Q6_HumHaveOedipusStdyGd.docx - Quiz 6 Study Guide 1 From...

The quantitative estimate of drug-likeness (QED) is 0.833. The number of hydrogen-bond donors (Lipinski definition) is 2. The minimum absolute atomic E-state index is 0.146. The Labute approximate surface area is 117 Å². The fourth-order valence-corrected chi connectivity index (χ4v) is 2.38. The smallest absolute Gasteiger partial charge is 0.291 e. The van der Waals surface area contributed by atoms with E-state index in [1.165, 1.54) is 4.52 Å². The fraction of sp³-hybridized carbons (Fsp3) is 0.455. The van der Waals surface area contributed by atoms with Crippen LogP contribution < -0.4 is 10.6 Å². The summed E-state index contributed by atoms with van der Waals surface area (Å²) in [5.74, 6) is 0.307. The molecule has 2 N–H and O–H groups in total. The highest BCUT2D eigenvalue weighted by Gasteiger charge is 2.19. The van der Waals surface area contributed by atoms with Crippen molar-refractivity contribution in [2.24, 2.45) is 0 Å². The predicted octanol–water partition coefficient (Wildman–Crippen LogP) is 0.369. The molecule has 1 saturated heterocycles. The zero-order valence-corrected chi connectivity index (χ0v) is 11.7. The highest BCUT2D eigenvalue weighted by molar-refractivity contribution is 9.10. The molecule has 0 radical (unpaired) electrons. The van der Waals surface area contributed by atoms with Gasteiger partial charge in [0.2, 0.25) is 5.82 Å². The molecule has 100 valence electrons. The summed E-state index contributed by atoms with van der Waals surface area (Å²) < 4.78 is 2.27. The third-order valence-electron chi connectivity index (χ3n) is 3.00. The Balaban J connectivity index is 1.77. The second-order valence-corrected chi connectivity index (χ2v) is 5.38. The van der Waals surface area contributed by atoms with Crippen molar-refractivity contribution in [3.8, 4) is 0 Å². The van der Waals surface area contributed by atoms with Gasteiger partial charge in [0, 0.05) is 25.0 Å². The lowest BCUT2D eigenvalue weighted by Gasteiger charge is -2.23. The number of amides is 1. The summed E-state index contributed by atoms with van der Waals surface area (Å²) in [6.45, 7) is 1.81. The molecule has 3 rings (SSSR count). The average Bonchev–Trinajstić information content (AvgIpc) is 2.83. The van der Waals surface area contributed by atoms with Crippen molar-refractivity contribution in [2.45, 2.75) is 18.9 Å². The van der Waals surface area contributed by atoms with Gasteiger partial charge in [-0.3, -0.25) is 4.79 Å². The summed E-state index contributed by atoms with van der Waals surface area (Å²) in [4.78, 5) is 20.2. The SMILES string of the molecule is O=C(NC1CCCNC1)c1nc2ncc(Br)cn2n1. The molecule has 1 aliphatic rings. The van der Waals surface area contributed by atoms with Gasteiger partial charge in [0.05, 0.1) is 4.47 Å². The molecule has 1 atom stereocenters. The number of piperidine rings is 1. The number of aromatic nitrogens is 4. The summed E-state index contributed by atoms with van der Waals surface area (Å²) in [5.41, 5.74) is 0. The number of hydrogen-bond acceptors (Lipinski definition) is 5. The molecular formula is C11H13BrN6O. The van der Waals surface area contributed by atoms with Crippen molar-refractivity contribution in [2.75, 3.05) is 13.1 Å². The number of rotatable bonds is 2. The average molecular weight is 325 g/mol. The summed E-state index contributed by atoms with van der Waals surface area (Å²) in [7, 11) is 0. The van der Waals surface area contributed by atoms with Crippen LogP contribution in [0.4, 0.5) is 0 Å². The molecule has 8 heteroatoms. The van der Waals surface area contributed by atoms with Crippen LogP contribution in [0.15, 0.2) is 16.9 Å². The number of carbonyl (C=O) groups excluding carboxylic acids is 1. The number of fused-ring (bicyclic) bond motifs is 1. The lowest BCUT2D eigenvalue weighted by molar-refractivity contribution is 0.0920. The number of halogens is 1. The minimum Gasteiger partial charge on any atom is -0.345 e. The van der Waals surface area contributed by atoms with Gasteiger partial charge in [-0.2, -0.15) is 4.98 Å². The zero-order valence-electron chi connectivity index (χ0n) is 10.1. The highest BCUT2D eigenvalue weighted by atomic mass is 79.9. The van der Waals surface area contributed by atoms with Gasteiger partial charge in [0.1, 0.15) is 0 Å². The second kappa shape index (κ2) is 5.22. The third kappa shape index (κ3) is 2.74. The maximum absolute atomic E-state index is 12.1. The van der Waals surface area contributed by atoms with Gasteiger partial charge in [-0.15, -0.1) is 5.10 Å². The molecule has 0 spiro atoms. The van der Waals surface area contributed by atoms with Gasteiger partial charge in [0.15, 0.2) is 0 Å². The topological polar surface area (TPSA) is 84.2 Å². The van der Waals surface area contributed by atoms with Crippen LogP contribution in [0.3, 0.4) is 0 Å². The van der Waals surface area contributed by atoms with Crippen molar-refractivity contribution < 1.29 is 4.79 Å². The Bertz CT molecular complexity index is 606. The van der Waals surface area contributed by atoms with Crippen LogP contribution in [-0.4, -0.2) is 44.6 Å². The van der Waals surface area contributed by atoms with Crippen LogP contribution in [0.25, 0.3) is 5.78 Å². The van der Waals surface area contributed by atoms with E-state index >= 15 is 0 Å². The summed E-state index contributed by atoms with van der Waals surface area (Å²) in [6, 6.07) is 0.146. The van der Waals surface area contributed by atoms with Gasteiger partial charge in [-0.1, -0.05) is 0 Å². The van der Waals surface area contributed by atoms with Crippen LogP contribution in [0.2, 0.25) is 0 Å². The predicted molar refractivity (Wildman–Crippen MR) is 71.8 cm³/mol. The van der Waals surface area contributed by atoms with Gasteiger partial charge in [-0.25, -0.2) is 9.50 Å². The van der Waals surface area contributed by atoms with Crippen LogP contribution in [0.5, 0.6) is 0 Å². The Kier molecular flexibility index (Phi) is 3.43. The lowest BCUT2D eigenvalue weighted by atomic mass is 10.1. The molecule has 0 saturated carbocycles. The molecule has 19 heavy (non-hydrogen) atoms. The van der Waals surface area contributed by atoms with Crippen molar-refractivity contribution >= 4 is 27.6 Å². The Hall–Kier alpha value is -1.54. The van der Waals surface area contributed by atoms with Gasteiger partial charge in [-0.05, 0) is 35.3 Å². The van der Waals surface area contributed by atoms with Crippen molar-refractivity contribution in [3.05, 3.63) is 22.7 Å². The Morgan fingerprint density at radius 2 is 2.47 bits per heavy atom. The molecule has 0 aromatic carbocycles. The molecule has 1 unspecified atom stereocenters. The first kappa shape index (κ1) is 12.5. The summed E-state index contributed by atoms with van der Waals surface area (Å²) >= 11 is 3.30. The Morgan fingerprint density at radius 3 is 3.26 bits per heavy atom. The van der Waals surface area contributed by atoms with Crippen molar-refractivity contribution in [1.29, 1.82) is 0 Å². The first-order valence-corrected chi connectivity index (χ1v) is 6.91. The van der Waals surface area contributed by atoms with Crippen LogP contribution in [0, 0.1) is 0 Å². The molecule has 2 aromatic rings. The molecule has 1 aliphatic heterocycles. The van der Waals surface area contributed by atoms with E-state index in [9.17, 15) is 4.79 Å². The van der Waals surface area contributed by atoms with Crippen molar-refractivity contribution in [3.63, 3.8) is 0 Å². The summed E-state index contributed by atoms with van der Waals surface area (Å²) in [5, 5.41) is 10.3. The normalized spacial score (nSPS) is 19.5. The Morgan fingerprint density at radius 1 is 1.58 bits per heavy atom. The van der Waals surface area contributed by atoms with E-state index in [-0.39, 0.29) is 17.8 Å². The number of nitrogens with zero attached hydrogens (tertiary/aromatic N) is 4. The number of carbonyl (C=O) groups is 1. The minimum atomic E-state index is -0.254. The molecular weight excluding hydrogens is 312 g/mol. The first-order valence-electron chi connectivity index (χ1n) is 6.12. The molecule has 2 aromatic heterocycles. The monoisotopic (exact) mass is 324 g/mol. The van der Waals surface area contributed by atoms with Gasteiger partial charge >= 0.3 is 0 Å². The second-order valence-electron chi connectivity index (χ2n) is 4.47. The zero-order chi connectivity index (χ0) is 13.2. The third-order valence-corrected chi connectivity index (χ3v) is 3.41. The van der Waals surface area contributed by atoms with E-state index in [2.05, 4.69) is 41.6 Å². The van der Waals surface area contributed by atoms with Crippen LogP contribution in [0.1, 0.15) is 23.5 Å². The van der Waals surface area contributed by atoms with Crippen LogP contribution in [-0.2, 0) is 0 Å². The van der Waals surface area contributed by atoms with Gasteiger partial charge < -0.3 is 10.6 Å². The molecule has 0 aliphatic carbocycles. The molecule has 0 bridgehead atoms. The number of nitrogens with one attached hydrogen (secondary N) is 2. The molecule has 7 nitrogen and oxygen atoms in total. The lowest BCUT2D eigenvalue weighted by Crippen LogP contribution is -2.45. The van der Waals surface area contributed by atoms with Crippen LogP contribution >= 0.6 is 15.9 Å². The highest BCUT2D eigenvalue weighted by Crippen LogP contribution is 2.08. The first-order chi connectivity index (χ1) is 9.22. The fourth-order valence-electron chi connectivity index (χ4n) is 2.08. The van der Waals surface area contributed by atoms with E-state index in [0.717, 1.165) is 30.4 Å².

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Quiz 6 Study Guide 1. From the 6th century BCE onward, Classical Greek civilization was motivated, among other things, by a interest in human experience for its own sake and on its own terms. What do we call this idea? True greek culture and civilization 2. It was, in fact, a profound sense of what it was like for humans to interact with the gods that brought this idea alive. How did the Classical Greeks understand their relationship with the divine? Humanism: a concern for the study of human experience for its own sake, not for some divine purpose, and on its own terms 3. To whom did some Classical Greeks turn for cultural direction, once they had, in essence, "banished" the gods? Philosopher 4. Which of the following was a consequence of the rise of humanism among the Classical Greeks? Modern medicine, natural science, philosophy 5. To what general tendency or trend do the rise of philosophy, science, and drama point in ancient Classical Greek society? Priests were replaced by philosophers - secularization 6. From what source did the Classical Greek genre and concept of drama probably arise? Directly out of religious ritual the theater 7. What vestige of this likely source is still to be found in Classical Greek plays? The Chorus dancing and chanting 8. E. A. Havelock denies that the so-called industrial revolution is revolutionary, at all. What does he call it instead? Industrial acceleration 9. Industrialism, according to Havelock, has meant not bathrooms or books "but a bathroom in every house" and "billions of printed sheets." What have the new industrial processes done for civilized ways of life? Extended the range of ways of life which already existed till they cover most of the population 10. Opening "windows upon the infinitely large and infinitely small," according to Havelock, may have been bad for human morale. What was it good for? His mind 11. What, according to Havelock, is the most conspicuous practice and general habit encouraged by the "unforeseen powers" of the human mind?
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